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Cervical-Vaginal Physiology and Microbiology |

Toxin and Enzyme Characterization of Staphylococcus aureus Isolates from Patients With and Without Toxic Shock Syndrome

PATRICK M. SCHLIEVERT, Ph.D.; MICHAEL T. OSTERHOLM, Ph.D., M.P.H.; JULIA A. KELLY, B.A.; and RUSSELL D. NISHIMURA, B.A.
[+] Article and Author Information

Grant support: by Public Health Service grant AI 18359, National Institute of Allergy and Infectious Disease, and a grant from the Procter & Gamble Company, Cincinnati, Ohio.

▸Requests for reprints should be addressed to Patrick M. Schlievert, Ph.D.; Department of Microbiology, Medical School, Box 196 Mayo, University of Minnesota; Minneapolis, MN 55455.


Minneapolis, Minnesota; and Los Angeles, California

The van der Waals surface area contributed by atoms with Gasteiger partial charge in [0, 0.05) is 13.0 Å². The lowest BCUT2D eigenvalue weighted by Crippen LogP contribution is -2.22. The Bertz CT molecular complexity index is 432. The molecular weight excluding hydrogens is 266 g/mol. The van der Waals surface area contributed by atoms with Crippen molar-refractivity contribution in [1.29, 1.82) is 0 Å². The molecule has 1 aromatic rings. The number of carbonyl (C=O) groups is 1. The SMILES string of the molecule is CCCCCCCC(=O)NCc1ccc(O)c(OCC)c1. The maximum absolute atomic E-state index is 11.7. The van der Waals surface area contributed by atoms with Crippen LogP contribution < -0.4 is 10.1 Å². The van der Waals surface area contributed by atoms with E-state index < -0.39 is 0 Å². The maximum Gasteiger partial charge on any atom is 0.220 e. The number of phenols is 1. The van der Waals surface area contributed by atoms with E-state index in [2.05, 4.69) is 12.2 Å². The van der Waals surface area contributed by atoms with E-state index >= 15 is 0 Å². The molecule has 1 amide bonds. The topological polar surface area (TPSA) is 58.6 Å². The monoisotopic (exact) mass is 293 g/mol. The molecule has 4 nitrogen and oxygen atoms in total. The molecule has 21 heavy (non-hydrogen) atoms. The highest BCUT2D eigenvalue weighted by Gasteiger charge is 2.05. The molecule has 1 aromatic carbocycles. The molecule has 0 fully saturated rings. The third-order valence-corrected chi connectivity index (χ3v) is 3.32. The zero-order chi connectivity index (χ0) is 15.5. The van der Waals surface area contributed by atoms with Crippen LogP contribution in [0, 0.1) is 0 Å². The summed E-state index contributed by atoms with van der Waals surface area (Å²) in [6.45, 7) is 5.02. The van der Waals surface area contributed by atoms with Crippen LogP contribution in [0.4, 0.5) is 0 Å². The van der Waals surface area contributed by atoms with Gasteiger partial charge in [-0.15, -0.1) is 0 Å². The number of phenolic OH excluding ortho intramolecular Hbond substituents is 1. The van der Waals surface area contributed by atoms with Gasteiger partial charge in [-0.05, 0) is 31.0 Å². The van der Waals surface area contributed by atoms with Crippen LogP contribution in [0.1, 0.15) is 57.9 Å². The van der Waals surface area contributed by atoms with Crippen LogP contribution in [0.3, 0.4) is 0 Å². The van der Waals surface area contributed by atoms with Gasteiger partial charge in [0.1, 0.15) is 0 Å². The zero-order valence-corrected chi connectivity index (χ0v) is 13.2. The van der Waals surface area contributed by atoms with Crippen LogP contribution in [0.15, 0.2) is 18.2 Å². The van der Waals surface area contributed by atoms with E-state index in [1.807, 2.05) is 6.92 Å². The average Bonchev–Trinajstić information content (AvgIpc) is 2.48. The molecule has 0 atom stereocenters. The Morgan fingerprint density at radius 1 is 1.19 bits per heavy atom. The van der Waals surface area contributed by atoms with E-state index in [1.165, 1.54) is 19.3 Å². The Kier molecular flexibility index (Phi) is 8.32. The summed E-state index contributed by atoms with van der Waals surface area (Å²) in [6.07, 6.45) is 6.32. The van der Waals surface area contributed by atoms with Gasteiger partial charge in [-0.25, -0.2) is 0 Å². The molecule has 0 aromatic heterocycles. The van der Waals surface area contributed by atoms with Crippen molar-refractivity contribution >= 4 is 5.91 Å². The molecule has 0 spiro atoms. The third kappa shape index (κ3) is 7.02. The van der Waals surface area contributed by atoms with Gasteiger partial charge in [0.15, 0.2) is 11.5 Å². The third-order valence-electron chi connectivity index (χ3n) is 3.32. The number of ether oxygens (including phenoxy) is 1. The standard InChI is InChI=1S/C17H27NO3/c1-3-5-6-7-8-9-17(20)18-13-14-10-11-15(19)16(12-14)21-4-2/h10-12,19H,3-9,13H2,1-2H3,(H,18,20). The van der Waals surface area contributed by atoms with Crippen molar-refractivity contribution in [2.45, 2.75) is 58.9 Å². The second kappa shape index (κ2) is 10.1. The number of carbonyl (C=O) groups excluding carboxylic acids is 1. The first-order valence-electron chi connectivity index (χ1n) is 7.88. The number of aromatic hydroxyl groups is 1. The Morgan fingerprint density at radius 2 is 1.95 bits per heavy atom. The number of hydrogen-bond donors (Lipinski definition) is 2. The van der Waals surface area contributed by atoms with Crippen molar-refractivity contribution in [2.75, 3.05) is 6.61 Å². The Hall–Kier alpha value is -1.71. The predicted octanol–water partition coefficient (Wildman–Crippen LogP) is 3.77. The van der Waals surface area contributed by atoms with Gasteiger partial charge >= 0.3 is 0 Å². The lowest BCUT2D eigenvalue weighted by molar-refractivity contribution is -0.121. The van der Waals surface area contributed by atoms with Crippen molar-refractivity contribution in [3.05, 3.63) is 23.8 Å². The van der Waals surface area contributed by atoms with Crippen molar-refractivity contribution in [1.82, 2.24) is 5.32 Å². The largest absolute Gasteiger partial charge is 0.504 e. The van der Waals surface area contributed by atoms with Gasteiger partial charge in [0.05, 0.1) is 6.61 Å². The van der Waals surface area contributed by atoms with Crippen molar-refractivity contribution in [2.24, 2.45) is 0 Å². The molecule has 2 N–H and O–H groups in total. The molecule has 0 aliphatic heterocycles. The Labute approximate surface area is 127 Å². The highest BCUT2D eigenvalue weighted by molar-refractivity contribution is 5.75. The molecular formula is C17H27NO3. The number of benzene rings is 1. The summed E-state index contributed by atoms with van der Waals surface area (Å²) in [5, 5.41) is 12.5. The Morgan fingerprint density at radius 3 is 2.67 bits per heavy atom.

Ann Intern Med. 1982;96(6_Part_2):937-940. doi:10.7326/0003-4819-96-6-937
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Vaginal isolates of Staphylococcus aureus from 19 patients with menstrual toxic shock syndrome elaborated high concentrations of pyrogenic exotoxin C, but produced low amounts of hemolysin, lipase, and nuclease. In contrast, S. aureus vaginal isolates from women without a history of toxic shock syndrome, during menstruation (14 isolates) and at times other than menstruation (22 isolates), less frequently produced pyrogenic exotoxin C and could be differentiated from isolates associated with toxic shock syndrome by production of hemolysin, lipase, and nuclease. Also, isolates from the anterior nares of 11 healthy children, and from wounds, furuncles, or abscesses from 20 persons without toxic shock syndrome produced pyrogenic exotoxin C significantly less often than the isolates from patients with toxic shock syndrome, and could be distinguished by the production of hemolysin, lipase, and nuclease.

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